If you loved "Pride and Prejudice" and have an open mind about reading the sequels to it, I enthusiastically encourage you to read this novel. It is, in my opinion, the best of the many sequels that have been written. What I didn't like about other sequels was what I felt to be an incorrect interpretation of the characters (in other words, they acted in ways I didn't think they would), and there was often very little emphasis put on Elizabeth and Darcy's relationship (most of the other sequels were more concerned with what were "supporting" characters in the original novel). However, in this book, the characters are perfectly represented, and it's not at all difficult to imagine the characters behaving and speaking as they do here. Elizabeth and Darcy's relationship is wonderfully represented and, while old and new characters are included in this story, the main plot involves both Darcy & Elizabeth, as opposed to a "secondary" characters. I would love to see this book, though older than the rest of the sequels, made into a movie or mini-series. The only fault is that it is not more widely available for purchase. I've searched through the Internet for years for this book and haven't yet found a single copy for sale. I wish they would reprint this book so more people could own it, as I hope to. Again, everyone, read this book!
18 of 18 people found the following review helpful
Best Austen sequel I've ever read!19 Sep 2003
Gypsi Phillips Bates
- Published on Amazon.com
It's a real pity that Pemberly Shades is out of print! To me it's the best Jane Austen continuation/imitation that I have read so far. And, being a Jane Austen-ophile, I've read a lot of them! This one has the humor, character depth and interesting plot, not to mention slow, rambling narration style, of Miss Austen herself. Ms. Bonavia-Hunt set the Austen style on the first page: "Who could have foretold that Dr. Robinson, who had done nothing of note in all his lifetime should, by the common and natural act of dying, set in motion a train of events so strange, so startling, so far removed from probability, as to emulate the riotous fancies of a disordered mind?" It takes place, as you might have guessed, at Pemberly three or four years after Darcy and Elizabeth wed. Lady Catherine makes an appearance, as does Mr. Bennet, and the conversations of both could have been lifted from Pride and Prejudice. Mr. Collins joins us by letter, sounding just as pompous and ridiculous as ever. Elizabeth and Darcy keep that same sparring attraction that they developed in Pride and Prejudice. Only Kitty has changed, and at first I found it a striking, drastic change. But after thinking about it, several years away from the terrible influence of Lydia (who is never even alluded to!) could easily make a major difference in Kitty's life. The new characters in Pemberly Shades have all the flavor of Austen originals. The Miss Robinson's remind me of all of Austen's gossipy old maids, Mr. Acworth is a cross between Wickham and Willoughby and Major Wakeford is an unluckier Colonel Brandon. If you love Austen and the Austen style, then I highly recommend this novel! Run down to your local library or used bookstores and see if you can come up with a copy of it. You'll thank me later.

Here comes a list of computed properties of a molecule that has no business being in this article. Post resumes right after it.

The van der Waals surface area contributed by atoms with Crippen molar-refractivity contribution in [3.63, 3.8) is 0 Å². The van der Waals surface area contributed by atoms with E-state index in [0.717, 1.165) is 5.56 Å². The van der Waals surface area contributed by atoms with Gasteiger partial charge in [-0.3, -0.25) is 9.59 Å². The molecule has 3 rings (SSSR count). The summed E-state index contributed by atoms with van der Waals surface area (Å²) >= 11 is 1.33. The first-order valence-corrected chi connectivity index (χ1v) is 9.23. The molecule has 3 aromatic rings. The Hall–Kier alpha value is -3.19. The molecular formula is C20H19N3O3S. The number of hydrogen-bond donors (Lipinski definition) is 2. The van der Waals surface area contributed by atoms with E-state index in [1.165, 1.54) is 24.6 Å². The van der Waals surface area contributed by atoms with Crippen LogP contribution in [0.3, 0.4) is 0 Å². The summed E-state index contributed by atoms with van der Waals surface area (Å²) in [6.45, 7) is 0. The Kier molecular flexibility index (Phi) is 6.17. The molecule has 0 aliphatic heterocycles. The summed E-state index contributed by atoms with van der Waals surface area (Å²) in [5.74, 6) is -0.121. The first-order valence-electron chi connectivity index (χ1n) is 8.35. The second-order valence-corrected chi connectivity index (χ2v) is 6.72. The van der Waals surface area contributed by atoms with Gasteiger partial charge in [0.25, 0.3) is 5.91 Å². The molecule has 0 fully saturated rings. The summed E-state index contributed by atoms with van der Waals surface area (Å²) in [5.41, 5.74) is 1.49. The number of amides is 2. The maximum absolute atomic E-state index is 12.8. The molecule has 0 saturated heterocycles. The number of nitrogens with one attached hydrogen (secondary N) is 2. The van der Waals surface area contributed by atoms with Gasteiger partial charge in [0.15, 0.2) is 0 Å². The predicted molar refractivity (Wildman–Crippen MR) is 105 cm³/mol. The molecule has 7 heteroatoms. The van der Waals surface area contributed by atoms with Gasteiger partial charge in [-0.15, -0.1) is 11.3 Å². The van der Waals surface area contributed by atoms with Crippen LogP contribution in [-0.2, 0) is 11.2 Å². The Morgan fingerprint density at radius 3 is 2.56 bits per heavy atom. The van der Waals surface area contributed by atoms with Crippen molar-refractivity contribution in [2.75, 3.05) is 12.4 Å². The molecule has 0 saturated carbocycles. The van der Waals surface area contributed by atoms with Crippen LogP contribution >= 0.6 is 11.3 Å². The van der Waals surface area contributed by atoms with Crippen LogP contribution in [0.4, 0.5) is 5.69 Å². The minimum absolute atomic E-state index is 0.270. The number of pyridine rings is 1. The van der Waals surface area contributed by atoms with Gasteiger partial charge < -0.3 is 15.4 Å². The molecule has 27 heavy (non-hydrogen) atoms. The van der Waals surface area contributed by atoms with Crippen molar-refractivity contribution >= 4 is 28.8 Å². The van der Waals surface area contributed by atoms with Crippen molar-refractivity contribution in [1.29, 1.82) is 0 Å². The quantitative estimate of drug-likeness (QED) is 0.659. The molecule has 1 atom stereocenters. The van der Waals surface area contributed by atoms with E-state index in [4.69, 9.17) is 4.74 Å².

7 of 7 people found the following review helpful
Fantastic!17 Feb 2005
- Published on Amazon.com
I know it's been said before, but it really is unfortunate that this book is out of print. I found it at the local library though and am very glad I did! I couldn't put it down--even without the lovely Austen characters it would have been a fast, fun read. It's very true to the language of the original, and nearly all the characters are very consistent with Austen's. The plot is dramatic but not in soap opera fashion; discretion rather than open romance is always the watchword. I wish Bonavia-Hunt had written yet another sequel--it was truly fabulous. Try to find it--you won't regret it!